Powerful elements within the party resented Menzies’s commitment to significant government regulation of the economy. A group of largely NSW members constituted what was known as a free-trade “cave” within the parliamentary party, pressing for an end to the two-airlines policy, for instance, and a withdrawal from commercial shipping operations. Backed by Sydney business interests, this group ensured that Menzies would never entirely have his own way on policy issues affecting the corporate sector.
Menzies came within a seat of losing government in 1961, after the disastrous “credit squeeze” budget brought in to address inflation. Business was highly critical of the budget, and some business leaders even wondered aloud if Labor might be a better option. The party’s federal president, Sir William Anderson, accused the government of “insolence of office,” claiming that if it had heeded advice from the organisation it wouldn’t have lost the support of key sections of the business community. He summarised the government’s attitude to the party as “we know best, little people.”
Not long after, the first attempts to legislate on trade practices elicited staunch resistance from sections of the business community, prompting the second serious confrontation between the party organisation and Menzies. Acting on behalf of the business community, the party flexed its muscles decisively when the government unveiled its promised legislation, condemning it as too harsh and far beyond what was necessary. Much debate and protracted negotiation took place, and the version enacted in 1967 — by which time Menzies had retired — was much attenuated.
Memories of the business tail wagging the political dog remained part of Liberal Party culture. In 1970 a young Liberal backbencher, Neil Brown, visited London and called on the high commissioner, Sir Alexander Downer, a former senior Menzies minister and Adelaide conservative grandee. Downer was hungry for political news from home and asked Brown how the embattled prime minister, John Gorton, was faring. On being told that Gorton was in political trouble, he said to Brown, “You must promise me one thing, Mr Brown. Never let the prime ministership fall into vulgar, commercial Sydney hands.”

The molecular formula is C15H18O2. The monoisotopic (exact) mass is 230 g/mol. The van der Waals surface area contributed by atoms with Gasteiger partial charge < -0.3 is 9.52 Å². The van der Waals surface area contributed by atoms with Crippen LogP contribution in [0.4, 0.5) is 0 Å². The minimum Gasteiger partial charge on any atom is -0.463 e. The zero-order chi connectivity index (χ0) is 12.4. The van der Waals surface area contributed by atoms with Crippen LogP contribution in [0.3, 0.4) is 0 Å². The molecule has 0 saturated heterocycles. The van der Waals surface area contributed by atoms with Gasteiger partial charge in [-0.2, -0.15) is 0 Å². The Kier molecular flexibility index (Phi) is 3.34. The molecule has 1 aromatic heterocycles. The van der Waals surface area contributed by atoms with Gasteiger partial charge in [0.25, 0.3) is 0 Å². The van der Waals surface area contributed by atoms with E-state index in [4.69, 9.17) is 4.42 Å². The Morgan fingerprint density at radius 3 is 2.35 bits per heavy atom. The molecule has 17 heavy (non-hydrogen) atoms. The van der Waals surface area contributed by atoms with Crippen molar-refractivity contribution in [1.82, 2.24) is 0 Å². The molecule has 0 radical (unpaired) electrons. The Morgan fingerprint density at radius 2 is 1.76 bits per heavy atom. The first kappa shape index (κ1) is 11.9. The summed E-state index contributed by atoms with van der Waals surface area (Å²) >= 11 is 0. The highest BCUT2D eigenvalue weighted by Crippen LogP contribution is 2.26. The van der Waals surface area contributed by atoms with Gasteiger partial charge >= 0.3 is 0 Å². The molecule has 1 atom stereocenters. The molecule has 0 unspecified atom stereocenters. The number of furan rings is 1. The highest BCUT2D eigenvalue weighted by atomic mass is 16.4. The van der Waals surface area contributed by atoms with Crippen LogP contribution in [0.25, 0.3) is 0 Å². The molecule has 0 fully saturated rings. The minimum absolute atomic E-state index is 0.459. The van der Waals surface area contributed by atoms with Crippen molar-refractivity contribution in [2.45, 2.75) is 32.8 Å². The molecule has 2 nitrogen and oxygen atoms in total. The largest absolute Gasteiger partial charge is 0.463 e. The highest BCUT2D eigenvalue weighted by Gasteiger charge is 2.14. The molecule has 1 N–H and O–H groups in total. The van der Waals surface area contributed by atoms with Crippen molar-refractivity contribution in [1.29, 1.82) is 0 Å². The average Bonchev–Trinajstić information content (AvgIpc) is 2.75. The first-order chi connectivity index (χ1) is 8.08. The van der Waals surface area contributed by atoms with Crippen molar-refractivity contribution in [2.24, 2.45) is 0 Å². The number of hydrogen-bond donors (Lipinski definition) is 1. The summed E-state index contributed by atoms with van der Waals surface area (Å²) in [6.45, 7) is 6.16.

Gorton was toppled in a party-room coup in 1971 and succeeded by William McMahon, member for the inner-Sydney seat of Lowe, a man widely distrusted in Victoria for what one Liberal described as his “reckless closeness” to Sydney’s business interests. McMahon’s successor after the party’s electoral defeat in 1972, Bill Snedden, another Victorian, was later to remark privately that the Liberals would never again entrust the leadership to a Sydneysider.
After Malcolm Fraser and Andrew Peacock, of course, it did just that. And, with the brief exception of Alexander Downer’s leadership, it has remained in Sydney hands ever since.
It was under John Howard (1996–2007) that business found its true champion. He consistently catered to its needs with policies including the introduction of the GST and changes to workplace laws. On his watch the strident voices of the business lobby, such as the Business Council of Australia, the Australian Chamber of Commerce and Industry and the Institute of Public Affairs, appeared to have merged with the Liberal Party.
Fast forward to the election of Tony Abbott in 2013 and business found chaos where it expected certainty. Few corporate tears were shed when Abbott was toppled by Malcolm Turnbull in 2015. A targeted Morgan Poll taken soon after the switch of leaders showed business owners, professionals and managers swinging decisively behind the new leader — with the two-party-preferred Coalition vote recorded at 61.5 per cent (up 12.5 per cent from pre-Turnbull) and the Labor vote at 38.5 per cent. More importantly, confidence among this group of business owners, professionals and managers had increased to 118.6 points (up 5.2 from pre-Turnbull). The pollster also found real business confidence soaring from 102.6 in August to 119.3 in October.
But Turnbull failed to meet business expectations, and dissension within his government failed to deliver what business wanted most — certainty, especially on the crucial energy front.
Scott Morrison, fresh from an election win, has the opportunity to restore relations with business. But the current confrontation suggests this might not happen anytime soon. •